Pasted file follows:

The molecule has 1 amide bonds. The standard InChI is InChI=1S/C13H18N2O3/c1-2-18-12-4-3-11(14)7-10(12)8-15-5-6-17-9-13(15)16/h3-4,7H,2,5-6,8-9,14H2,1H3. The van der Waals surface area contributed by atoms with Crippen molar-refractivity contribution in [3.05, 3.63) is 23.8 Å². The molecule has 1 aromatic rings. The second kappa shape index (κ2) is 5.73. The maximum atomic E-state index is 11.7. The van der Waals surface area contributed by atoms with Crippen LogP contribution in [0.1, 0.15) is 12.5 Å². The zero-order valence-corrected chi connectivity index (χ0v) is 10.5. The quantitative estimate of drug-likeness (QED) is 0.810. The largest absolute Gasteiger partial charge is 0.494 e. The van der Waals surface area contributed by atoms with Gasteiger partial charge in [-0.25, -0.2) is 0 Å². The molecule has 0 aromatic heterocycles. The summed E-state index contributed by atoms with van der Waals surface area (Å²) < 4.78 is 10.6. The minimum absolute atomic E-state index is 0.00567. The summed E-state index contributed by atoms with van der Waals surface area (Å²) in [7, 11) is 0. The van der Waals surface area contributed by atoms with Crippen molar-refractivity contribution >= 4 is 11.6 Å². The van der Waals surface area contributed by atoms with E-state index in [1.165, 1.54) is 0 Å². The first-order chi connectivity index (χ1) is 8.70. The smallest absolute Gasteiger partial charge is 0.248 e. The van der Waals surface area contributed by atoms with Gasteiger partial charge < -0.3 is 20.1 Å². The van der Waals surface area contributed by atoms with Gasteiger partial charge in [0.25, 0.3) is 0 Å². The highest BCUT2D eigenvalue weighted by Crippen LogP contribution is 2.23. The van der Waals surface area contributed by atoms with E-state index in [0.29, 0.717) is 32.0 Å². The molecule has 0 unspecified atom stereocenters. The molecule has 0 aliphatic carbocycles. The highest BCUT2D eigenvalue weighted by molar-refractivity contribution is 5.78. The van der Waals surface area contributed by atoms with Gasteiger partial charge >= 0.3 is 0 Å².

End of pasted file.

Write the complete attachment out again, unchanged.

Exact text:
The molecule has 1 amide bonds. The standard InChI is InChI=1S/C13H18N2O3/c1-2-18-12-4-3-11(14)7-10(12)8-15-5-6-17-9-13(15)16/h3-4,7H,2,5-6,8-9,14H2,1H3. The van der Waals surface area contributed by atoms with Crippen molar-refractivity contribution in [3.05, 3.63) is 23.8 Å². The molecule has 1 aromatic rings. The second kappa shape index (κ2) is 5.73. The maximum atomic E-state index is 11.7. The van der Waals surface area contributed by atoms with Crippen LogP contribution in [0.1, 0.15) is 12.5 Å². The zero-order valence-corrected chi connectivity index (χ0v) is 10.5. The quantitative estimate of drug-likeness (QED) is 0.810. The largest absolute Gasteiger partial charge is 0.494 e. The van der Waals surface area contributed by atoms with Gasteiger partial charge in [-0.25, -0.2) is 0 Å². The molecule has 0 aromatic heterocycles. The summed E-state index contributed by atoms with van der Waals surface area (Å²) < 4.78 is 10.6. The minimum absolute atomic E-state index is 0.00567. The summed E-state index contributed by atoms with van der Waals surface area (Å²) in [7, 11) is 0. The van der Waals surface area contributed by atoms with Crippen molar-refractivity contribution >= 4 is 11.6 Å². The van der Waals surface area contributed by atoms with E-state index in [1.165, 1.54) is 0 Å². The first-order chi connectivity index (χ1) is 8.70. The smallest absolute Gasteiger partial charge is 0.248 e. The van der Waals surface area contributed by atoms with Gasteiger partial charge < -0.3 is 20.1 Å². The van der Waals surface area contributed by atoms with Gasteiger partial charge in [0.25, 0.3) is 0 Å². The highest BCUT2D eigenvalue weighted by Crippen LogP contribution is 2.23. The van der Waals surface area contributed by atoms with E-state index in [0.29, 0.717) is 32.0 Å². The molecule has 0 unspecified atom stereocenters. The molecule has 0 aliphatic carbocycles. The highest BCUT2D eigenvalue weighted by molar-refractivity contribution is 5.78. The van der Waals surface area contributed by atoms with Gasteiger partial charge >= 0.3 is 0 Å².